Like Ahmad Bradshaw's Super Bowl XLVI-winning touchdown, Michael Strahan's record-breaking sack of Brett Favre in the 2001 season is destined to forever be anticlimactic, spoiled by the inconvenient fact that the opposition -- for reasons strategic or personal -- decided to lay down (or in Bradshaw's case, stand up).
In Tuesday night's "A Football Life" on NFL Network, Strahan let on just how much the flak he's taken over that one play continues to bother him.
Michael Strahan through the yearsMichael Strahan's career left no shortage of highlights. Take a look at the best shots of the defensive end in action.
"I just hate that it got caught up in the wash of the record-breaking sack," the former New York Giants defensive end said.
"The sack record's great -- absolutely phenomenal, but I almost feel like in a sense it was diminished, because everyone goes, 'Oh, Brett Favre gave you a sack.' I caught so much flak over it. It's not worth it, because everyone looks as if one sack that they question is the defining moment of my career.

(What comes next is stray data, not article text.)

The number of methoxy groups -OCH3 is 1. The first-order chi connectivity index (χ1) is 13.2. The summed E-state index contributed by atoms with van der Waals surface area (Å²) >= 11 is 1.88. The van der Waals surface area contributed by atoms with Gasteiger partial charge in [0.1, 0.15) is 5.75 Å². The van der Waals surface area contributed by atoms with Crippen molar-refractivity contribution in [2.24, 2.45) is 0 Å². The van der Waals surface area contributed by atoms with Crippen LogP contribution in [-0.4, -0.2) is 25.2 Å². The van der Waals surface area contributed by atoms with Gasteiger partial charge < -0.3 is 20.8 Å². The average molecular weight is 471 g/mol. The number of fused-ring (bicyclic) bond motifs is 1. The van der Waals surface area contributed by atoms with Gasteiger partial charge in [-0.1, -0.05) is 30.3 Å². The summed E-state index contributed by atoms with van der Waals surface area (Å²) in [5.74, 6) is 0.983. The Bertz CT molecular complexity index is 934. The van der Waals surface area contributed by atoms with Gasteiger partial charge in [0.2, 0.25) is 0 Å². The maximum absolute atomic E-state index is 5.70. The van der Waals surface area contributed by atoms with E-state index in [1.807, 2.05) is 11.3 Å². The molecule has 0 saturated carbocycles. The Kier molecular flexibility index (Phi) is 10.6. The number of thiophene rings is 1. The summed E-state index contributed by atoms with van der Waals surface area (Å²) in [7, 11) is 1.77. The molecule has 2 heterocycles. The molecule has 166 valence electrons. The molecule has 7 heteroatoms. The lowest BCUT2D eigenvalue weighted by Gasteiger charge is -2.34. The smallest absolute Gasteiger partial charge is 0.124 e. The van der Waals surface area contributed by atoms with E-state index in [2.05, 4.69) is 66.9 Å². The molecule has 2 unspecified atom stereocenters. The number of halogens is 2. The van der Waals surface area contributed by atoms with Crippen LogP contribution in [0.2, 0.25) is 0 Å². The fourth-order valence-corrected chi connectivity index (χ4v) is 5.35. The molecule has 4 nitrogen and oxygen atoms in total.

"I didn't have a sack in the first three weeks of the season. So from four weeks on -- 13 games, 22-and-a-half sacks. That's hard to match, and I've never spoken like this about it, because I've always kind of taken it, but I always have to say, if you don't like it, then break it."
Favre widely is perceived to have taken a dive on the play in question, which gave Strahan 22.5 sacks. That broke Mark Gastineau's single-season record of 22, set in 1984.
Appearing on NFL Network's "A Football Life: Backstory" after the Strahan documentary, Jim Fassel -- Strahan's coach in 2001 -- said that when a respected athlete like Strahan gets close to an all-time record, sometimes opponents want him to break it.
"It happens in athletics," Fassel said. "If players have respect for that person, and he's close to breaking a record -- I mean, you know, you've seen it in baseball, a guy's going to have a home-run record, an RBI record, if it doesn't matter to the game they'll put a fastball (down the middle) and let him knock it out of here. So if they have respect for the player, sometimes, 'I'm gonna let you get it.'"